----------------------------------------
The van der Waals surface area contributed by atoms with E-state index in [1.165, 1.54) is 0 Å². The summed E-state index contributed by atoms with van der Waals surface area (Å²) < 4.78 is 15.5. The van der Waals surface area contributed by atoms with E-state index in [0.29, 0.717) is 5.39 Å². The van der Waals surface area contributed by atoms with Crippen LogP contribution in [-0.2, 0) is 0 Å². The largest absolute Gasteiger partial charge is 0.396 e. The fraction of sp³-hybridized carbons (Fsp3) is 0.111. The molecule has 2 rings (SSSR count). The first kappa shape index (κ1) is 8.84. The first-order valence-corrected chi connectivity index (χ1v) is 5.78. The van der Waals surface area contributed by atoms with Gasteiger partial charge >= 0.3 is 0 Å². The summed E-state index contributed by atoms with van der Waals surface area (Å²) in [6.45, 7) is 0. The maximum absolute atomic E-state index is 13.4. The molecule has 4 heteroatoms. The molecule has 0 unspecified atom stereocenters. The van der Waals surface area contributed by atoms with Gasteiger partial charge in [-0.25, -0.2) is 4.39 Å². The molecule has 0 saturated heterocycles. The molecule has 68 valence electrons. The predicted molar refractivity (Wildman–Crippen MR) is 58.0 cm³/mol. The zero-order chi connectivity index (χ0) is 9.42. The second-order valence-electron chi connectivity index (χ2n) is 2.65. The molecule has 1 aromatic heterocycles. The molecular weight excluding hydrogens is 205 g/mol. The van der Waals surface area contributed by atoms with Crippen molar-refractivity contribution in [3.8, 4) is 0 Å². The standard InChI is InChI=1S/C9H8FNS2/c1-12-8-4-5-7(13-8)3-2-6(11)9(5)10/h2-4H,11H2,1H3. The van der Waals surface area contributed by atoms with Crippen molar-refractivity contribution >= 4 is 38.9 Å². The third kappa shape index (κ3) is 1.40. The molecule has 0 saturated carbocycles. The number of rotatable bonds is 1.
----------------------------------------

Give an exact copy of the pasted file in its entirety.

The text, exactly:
The van der Waals surface area contributed by atoms with E-state index in [1.165, 1.54) is 0 Å². The summed E-state index contributed by atoms with van der Waals surface area (Å²) < 4.78 is 15.5. The van der Waals surface area contributed by atoms with E-state index in [0.29, 0.717) is 5.39 Å². The van der Waals surface area contributed by atoms with Crippen LogP contribution in [-0.2, 0) is 0 Å². The largest absolute Gasteiger partial charge is 0.396 e. The fraction of sp³-hybridized carbons (Fsp3) is 0.111. The molecule has 2 rings (SSSR count). The first kappa shape index (κ1) is 8.84. The first-order valence-corrected chi connectivity index (χ1v) is 5.78. The van der Waals surface area contributed by atoms with Gasteiger partial charge >= 0.3 is 0 Å². The summed E-state index contributed by atoms with van der Waals surface area (Å²) in [6.45, 7) is 0. The maximum absolute atomic E-state index is 13.4. The molecule has 4 heteroatoms. The molecule has 0 unspecified atom stereocenters. The van der Waals surface area contributed by atoms with Gasteiger partial charge in [-0.25, -0.2) is 4.39 Å². The molecule has 0 saturated heterocycles. The molecule has 68 valence electrons. The predicted molar refractivity (Wildman–Crippen MR) is 58.0 cm³/mol. The zero-order chi connectivity index (χ0) is 9.42. The second-order valence-electron chi connectivity index (χ2n) is 2.65. The molecule has 1 aromatic heterocycles. The molecular weight excluding hydrogens is 205 g/mol. The van der Waals surface area contributed by atoms with Crippen molar-refractivity contribution in [3.8, 4) is 0 Å². The standard InChI is InChI=1S/C9H8FNS2/c1-12-8-4-5-7(13-8)3-2-6(11)9(5)10/h2-4H,11H2,1H3. The van der Waals surface area contributed by atoms with Crippen molar-refractivity contribution >= 4 is 38.9 Å². The third kappa shape index (κ3) is 1.40. The molecule has 0 saturated carbocycles. The number of rotatable bonds is 1.